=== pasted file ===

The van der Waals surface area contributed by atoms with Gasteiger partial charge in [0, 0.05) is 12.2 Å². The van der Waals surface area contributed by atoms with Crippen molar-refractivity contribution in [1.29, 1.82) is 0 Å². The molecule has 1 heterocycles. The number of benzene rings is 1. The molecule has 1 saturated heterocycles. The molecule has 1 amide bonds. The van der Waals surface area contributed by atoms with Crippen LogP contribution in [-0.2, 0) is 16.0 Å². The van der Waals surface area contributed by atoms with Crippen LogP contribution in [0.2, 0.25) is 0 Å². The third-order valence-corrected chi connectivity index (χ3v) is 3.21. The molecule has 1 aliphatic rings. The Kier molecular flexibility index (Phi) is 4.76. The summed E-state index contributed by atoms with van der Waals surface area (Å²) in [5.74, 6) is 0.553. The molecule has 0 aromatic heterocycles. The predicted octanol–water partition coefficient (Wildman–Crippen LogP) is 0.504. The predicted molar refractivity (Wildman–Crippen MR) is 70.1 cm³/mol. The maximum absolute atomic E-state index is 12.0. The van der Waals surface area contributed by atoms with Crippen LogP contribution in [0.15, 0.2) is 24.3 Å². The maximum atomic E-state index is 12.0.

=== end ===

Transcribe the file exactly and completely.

The van der Waals surface area contributed by atoms with Gasteiger partial charge in [0, 0.05) is 12.2 Å². The van der Waals surface area contributed by atoms with Crippen molar-refractivity contribution in [1.29, 1.82) is 0 Å². The molecule has 1 heterocycles. The number of benzene rings is 1. The molecule has 1 saturated heterocycles. The molecule has 1 amide bonds. The van der Waals surface area contributed by atoms with Crippen LogP contribution in [-0.2, 0) is 16.0 Å². The van der Waals surface area contributed by atoms with Crippen LogP contribution in [0.2, 0.25) is 0 Å². The third-order valence-corrected chi connectivity index (χ3v) is 3.21. The molecule has 1 aliphatic rings. The Kier molecular flexibility index (Phi) is 4.76. The summed E-state index contributed by atoms with van der Waals surface area (Å²) in [5.74, 6) is 0.553. The molecule has 0 aromatic heterocycles. The predicted octanol–water partition coefficient (Wildman–Crippen LogP) is 0.504. The predicted molar refractivity (Wildman–Crippen MR) is 70.1 cm³/mol. The maximum absolute atomic E-state index is 12.0. The van der Waals surface area contributed by atoms with Crippen LogP contribution in [0.15, 0.2) is 24.3 Å². The maximum atomic E-state index is 12.0.